By Andy Smith
Jun 29, 2006 - 9:40
The 1990s was an incredible decade for comics. More people were buying and reading them than ever before and, in turn, more new publishers and new titles came into being. We had the formation of the superstar independent in Image Comics and the birth of the still unequaled VALIANT Universe, a high water mark in storytelling, as well as a host of others trying to imitate the two. Gimmick covers and variants were all the rage, but we loved them and (don't tell Marvel) we still do. We were all going to be rich because the generic hot book of the week was going to be the next big thing. Well hindsight is 20/20 and with that in mind, let's chart the Ten Most Important Comic Books of the 1990s.
Authority #1 is very similar to the number one book on this list. Both books changed the way superhero teams are written, they both caused a storm when they were released, and they both brought a modern reality to comics. So, why isn't this book Number 1? Well, while the impact of the Authority in all three aspects is not as great as the Number 1 book, there is also one additional and very telling difference. In re-creating Stormwatch for the Authority, Warren Ellis fashioned characters who took matters into their own hands, cutting through the politics dealt with by the JLA and the Avengers. Both of those books, and a host of others, have adopted this approach since Ellis pioneered it, but that's where the innovation ends. The Authority is a really fun comic book that looks and feels like a blockbuster movie -- something enjoyable like Bad Boys 2 -- but not a piece of art, and certainly, not a masterpiece. Nevertheless, the innovations in illustrations and writing, and the subsequent influence on similar books, make Authority #1 a worthy entry at Number 10.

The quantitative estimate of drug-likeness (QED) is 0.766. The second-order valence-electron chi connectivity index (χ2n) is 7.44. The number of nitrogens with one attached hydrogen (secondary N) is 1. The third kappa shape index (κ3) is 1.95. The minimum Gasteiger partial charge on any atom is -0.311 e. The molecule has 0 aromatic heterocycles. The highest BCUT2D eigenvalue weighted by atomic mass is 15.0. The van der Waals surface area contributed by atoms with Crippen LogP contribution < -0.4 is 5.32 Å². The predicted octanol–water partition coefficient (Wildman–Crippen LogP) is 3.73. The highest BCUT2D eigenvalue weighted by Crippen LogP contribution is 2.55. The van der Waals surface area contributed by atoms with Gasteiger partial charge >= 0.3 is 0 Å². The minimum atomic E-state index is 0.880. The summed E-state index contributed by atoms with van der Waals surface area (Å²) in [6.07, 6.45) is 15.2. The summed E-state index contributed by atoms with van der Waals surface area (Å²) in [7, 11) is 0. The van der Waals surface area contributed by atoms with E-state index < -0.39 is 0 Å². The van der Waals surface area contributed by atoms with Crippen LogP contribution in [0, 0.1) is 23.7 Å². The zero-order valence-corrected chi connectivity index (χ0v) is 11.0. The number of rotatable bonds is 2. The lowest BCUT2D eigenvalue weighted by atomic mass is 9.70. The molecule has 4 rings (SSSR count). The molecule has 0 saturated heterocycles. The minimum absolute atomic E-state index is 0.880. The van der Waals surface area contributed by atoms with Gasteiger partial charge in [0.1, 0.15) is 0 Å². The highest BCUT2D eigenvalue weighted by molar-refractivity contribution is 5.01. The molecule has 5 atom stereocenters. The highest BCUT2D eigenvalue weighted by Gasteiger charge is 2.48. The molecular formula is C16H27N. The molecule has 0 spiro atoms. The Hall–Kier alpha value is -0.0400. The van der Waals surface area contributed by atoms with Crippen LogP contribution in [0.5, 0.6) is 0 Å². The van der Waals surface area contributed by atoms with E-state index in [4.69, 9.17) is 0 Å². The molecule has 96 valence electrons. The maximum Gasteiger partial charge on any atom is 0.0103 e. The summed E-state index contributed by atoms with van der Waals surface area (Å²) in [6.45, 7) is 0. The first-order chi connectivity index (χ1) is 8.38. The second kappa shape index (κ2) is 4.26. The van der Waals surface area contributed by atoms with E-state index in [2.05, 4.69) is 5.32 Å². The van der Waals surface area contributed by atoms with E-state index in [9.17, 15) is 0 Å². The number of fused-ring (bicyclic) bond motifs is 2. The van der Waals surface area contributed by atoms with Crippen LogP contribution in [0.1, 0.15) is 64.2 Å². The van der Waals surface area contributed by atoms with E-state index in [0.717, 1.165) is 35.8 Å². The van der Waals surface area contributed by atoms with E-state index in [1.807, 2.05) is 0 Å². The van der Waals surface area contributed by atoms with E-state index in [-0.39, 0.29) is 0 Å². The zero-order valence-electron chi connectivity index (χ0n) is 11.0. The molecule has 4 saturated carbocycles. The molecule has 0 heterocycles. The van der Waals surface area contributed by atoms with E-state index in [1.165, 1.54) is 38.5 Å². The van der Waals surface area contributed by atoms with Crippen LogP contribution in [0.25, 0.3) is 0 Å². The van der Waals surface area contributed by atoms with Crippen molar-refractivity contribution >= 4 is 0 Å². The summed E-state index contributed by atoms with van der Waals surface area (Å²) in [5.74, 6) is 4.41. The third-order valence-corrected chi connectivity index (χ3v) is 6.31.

Number 9 - Daredevil #1
Number 8 - Solar #0
Number 7 - Astro City #1
Number 6 - Magnus #1
The first superhero book published by VALIANT Comics marks the birth of the only publisher to have ever seriously given Marvel and DC a run for their money. VALIANT did what Image was supposed to do: Create a roster of completely original characters under a shared universe, and they succeeded with both style and swagger. VALIANT came out of the gate with a winning formula -- a top quality product with great storytelling. The VALIANT name soon became associated with quality and everything they did turned out golden. VALIANT was the Gucci of the comics industry.
Number 5 - Marvels #1
Number 4 - X-Men #1
Marvel found a winning formula with Spider-Man #1 and repeated it less than a year later, but this time they pulled out all the stops. They united one of the hottest artists in the field, Jim Lee, with one of the hottest properties, the X-Men, in a new series with five different covers on the first issue. The comic had one of the biggest marketing campaigns in comics history: Marvel was aiming to break records, and break records they did. X-Men #1 still stands as the highest print-ordered comic in history with more than eight million copies in all versions.
Number 3 - Superman #75